Tutorial: How to square up fabric for cutting


I have been on a quilt pinning obsession.  I have so many quilts I want to make!  I also load up carts all over the internet with fabulous fabrics and then walk away from them.  The smart fabric shops keep your cart loaded for you for weeks on end…even when you try to forget about them, they are still there…waiting for you behind the scenes.  Every once in a while, I’ll just go look at my carts and add and remove stuff.  I guess it’s my version of window shopping! 

I did finally use one of those quilt tutorials from Pinterest and made a quilt!  I L.O.V.E. it,  but you’re gonna have to wait to see the whole thing…I shipped it off to be quilted by The Back Porch Quilters today and I CAN’T WAIT to get it back!!

Anyway, as I was cutting the fabric for said quilt and I thought about how easy it would be to cut a quilt without really realizing how important it is to square up fabric!  You really should be squaring up fabric for any project you do that requires a straight piece of fabric…especially if the fabric has a print.    It really is simple to do and worth the effort once you do it.
For those of you that want to cut straight fabric…here goes…

Here’s what your fabric looks like off the bolt and brought home.  Very uneven at the top.   The selvedges usually don’t match up.  Even if they do…keep reading.

Here is what the folded edge looks like.  Usually pretty flat so when it is on the bolt, it isn’t all twisted up, right?

Go ahead and iron out the crease that the fold has made.  That fold is in the wrong spot 99% of the time and we need to refold it correctly

After the fold is ironed out, take your selvedges and line them up right on top of each other so they are even

Now, once you do that, the once-folded end is gonna look like this…all wonky.

That’s ok….we’re gonna fix it.  Go back up to the selvedges and taking the bottom fabric and top fabric together, shift them in opposite directions, all the while watching the folded edge to become flat.  In other words, it is most important for the folded edge to be straight along with keeping the selvedge edges even with each other.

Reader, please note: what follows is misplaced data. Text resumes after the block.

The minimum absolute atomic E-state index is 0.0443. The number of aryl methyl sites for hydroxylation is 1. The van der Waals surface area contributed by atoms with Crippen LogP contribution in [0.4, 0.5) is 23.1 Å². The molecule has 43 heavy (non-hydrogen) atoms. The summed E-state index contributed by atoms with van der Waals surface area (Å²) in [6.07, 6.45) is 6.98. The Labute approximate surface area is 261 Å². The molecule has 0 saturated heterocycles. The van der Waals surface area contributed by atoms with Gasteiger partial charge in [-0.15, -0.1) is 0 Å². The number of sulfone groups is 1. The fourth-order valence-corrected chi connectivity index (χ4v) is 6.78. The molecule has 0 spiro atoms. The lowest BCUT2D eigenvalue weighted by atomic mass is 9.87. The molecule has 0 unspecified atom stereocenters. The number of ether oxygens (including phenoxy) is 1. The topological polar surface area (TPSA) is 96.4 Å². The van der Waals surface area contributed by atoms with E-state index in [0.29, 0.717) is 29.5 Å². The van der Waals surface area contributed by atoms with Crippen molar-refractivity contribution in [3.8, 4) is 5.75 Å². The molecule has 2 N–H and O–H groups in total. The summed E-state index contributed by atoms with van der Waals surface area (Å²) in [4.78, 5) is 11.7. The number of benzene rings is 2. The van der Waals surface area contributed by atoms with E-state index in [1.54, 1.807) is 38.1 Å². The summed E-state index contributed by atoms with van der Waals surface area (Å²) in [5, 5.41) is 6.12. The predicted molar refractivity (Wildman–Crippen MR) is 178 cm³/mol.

Once you are done, here is what the selvedge edge may look like….completely off on the sides, but we are going to take care of that too!

Fold the nice, crisp folded edge up to the selvedge edges so now they are together, making your fabric width an easier size to cut

Line up the top of your fabric along one of the lines of your cutting mat.  Making sure all four edges are beyond your straight-edge, line up the cutting mark to the fabric and cut off the edges with a rotary cutter

And now, you have a perfectly straight piece of fabric!  I’ll be using this squared up fabric for a tutorial I have coming up soon!

How about you…do you make sure your fabric is always squared up?  If there was anything unclear in this tutorial, please comment below! 

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  1. says

    Oh my! I must admit I have never actually squared up any fabric, not like this anyhow. I’ve always just tossed it in the laundry, dried it, then lined up the selvedges and snipped away the annoying straggly wonky bits! is this the same thing? I’m a total novice when it comes to doing things properly.

    Your not the only one who has carts full of fabric all over the place, I keep hoping hubby will stumble across them and pay for a few LOL!

  2. says

    After washing and ironing, I use scissors to start a tear along the cut edge and just rip the fabric apart – it really works and is always nice and even (after a quick iron to that ripped edge).